External creditors believe Belarusians should pay more for utilities and public transport
Performance assessment of Belarus’ fulfillment of its obligations within the EurAsEC loan made by the Eurasian Development Bank (EDB) jeopardizes the timely allotment of the following tranche from the EurAsEC Anti-Crisis Fund (ACF). The ACF rules, applied to Belarus, force Belarus to increase housing and transportation tariffs in the near future.
On 24 January the Eurasian Development Bank (EDB), fund manager of the Anti-Crisis Fund of the EurAsEC, issued a press release assessing cooperation with Belarus within the framework of crediting of the anti-crisisprogramme. At the same time the EDB refused to clarify the terms and conditions for the third installment of the loan for Belarus, referring to the fact that negotiations have just started.
Expert team of EDB mainly complained about the following: 1. as a result of 2011, one of the most important parameters concerning adjustment of the balance of payments and inhibition of inflation, namely, cost-cutting on state programmes, has not been met; 2. municipal services and transportation costs reimbursement rates have not been met.
According to provisional data, in 2011, funding of state programmes made up 4.5% of the GDP, which is by 0.5 % higher than the benchmark provided by the coordinated anti-crisis programme. The level of cost recovery for utilities is significantly below the stipulated 30% and for transport - 70%, envisaged by the stabilization programme. EDB experts in cooperation with the Government drafted a new agreement (a letter of intent), which takes into account the results of joint work in 2011, and amends the anti-crisis programme.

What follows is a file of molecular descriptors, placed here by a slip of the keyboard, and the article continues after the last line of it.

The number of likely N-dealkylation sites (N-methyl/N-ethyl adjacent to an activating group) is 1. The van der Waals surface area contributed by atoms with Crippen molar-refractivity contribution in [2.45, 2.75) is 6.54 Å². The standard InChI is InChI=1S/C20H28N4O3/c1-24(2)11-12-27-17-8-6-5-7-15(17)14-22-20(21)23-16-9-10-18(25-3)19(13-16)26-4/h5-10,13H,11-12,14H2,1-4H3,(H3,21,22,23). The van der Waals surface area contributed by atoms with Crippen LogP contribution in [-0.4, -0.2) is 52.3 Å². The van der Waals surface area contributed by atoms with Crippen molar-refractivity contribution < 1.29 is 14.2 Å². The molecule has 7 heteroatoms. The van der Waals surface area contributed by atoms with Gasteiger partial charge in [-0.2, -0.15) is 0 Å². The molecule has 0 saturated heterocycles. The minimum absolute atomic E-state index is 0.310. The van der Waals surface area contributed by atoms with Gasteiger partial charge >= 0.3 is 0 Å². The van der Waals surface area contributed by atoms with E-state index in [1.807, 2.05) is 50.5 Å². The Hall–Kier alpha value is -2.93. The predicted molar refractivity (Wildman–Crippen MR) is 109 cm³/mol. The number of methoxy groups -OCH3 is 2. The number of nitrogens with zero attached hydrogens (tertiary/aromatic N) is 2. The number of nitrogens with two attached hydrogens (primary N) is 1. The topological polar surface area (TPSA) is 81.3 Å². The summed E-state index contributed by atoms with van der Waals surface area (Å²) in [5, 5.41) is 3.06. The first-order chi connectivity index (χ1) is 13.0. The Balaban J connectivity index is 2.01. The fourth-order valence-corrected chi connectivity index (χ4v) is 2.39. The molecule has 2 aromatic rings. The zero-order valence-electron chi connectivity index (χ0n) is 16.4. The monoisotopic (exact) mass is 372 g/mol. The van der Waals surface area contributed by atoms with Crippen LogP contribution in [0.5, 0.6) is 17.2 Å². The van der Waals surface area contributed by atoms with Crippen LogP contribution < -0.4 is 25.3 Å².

The Belarusian government hopes that the issue of the following installment of the ACF of the EurAsEC will be reviewed in February. However, it is likely that the ACF will delay the payment of USD 440 million, demanding the Government to increase housing and transportation tariffs.
According to Belstat, in August 7,600 people were dismissed, including 4,800 civil servants. Dismissals of civil servants were due to the optimisation in the public administration by up to 30%. Some civil servants would retain their job however would lose the status of a civil servant. Vacancies on the labour market are likely to reduce in number, thanks to the optimisation, the state administration would increase wages for public servants. The payroll fund for retained employees is likely to increase and some former state employees are likely to get jobs in affiliated organizations. The optimisation of the state apparatus should complete by January 1st, 2018, and some former civil servants are likely to join the ranks of the unemployed.